With the exception of a select few, the RV spots were small – so hold your breath as you’re backing in that baby! Aside from the beachfront spots – the rest of the place looked kind of like a parking lot. No greenery or trees to speak of beyond the front row. Now, the fact that you are steps from the ocean and all those activities is still fantastic, but there is no hanging out in your spot enjoying the view unless you are going to spring for the beachfront.
That mile of beachfront that you pay for is open for day use, so be prepared for it to get busy during peak hours. We found that it was particularly popular with local children’s day camps. However, staking your spot amongst the beach-goers is as easy as getting your chairs and umbrella in the sand early.
The resort apparently runs many activities throughout the day. We showed up for two – Volleyball and a pool tournament – but there was no activity director to be found – not even a volleyball! I have a feeling most people learned the drill, as we did, don’t bother showing up. The one activity that was a huge hit, however, was movies on the beach. These were a nice touch and very popular.
The big price tag at the Newport Dunes resort doesn’t include anything except the slab of cement (or dirt) on which to park your RV. In fact, they even charge you extra to secure a particular spot – which is pretty important when traveling with friends! Most of the activities at the resort charge by the hour, $15 here, $20 there, $50 for this or that – even $0.25 for a ping pong ball! So bring your ATM machine. They also charge you for shade: If you want a cabana on the beach (which is actually a pergola with a picnic table underneath) or an umbrella or even a fire pit, get your wallet. This is the OC, don’t forget.
All in all, however, we knew our beach week would be expensive and planned for it. Despite “The Bad” and “The Ugly,” we really had a spectacular week. We did something new every day, the weather was on point, and honestly, a solid week with family and forever friends (and our kids putting their screens down to bike, swim, play, laugh, surf, and enjoy the beach)… I couldn’t ask for more than that!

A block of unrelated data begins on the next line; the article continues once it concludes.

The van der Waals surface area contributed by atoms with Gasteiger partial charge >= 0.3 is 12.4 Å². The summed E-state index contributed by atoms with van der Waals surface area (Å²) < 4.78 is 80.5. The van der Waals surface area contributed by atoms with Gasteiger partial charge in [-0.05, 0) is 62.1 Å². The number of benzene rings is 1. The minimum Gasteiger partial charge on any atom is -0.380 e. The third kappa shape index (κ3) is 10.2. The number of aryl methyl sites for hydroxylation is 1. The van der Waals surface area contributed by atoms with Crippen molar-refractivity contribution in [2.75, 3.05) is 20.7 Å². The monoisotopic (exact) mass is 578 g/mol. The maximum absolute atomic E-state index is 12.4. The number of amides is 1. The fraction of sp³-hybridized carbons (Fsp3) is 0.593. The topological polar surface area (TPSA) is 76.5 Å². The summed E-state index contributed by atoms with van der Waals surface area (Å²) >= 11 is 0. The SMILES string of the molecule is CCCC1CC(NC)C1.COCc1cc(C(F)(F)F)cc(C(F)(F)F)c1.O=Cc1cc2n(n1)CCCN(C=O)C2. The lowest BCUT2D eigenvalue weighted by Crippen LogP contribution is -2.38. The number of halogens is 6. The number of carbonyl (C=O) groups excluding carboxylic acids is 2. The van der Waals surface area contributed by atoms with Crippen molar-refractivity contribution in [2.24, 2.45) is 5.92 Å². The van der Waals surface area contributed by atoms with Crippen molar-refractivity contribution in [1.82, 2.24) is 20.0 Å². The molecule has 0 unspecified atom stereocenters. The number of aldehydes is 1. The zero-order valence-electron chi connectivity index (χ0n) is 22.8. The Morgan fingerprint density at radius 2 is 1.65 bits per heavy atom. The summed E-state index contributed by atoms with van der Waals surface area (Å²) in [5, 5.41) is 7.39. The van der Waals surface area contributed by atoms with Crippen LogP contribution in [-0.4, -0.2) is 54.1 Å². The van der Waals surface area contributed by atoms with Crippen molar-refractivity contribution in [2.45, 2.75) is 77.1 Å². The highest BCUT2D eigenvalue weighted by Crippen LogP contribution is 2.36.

Good to Know
- Bring equipment for everything your kids might want to do so you don’t have to rent it. Grab your bikes, boogie boards, fire pits, wood, paddleboards and kayaks, if you have them. It’s worth the schlep.
- Plan ahead and take advantage of some Groupon deals for activities and restaurants. There are tons available for places just outside the resort at practically half the cost. We used it for our gondola ride, kayak rentals, as well as a deep sea fishing excursion. Those deals were a steal and I suggest you look up some ways to enjoy the fun while saving some cash for a nice restaurant or two.
- The onsite market is a little pricey (as most are), so we took advantage of the nearby Pavilions market.
- Travel during off-peak (Labor Day through Memorial Day) for better savings.
- There are no BBQs at the campsites, so bring your own or plan meals that don’t need one.
- Wifi is spotty and weak. If you are here to truly disconnect, this won’t be a problem. But don’t expect for the kids to stream a movie during quiet time. The connection is just too slow to support that.
- Don’t miss: The family of ducks that come by for their nightly visit to the beachfront sites.
by Kelly Dietz, January 2017
© ROAM Family Travel 2017 – All rights reserved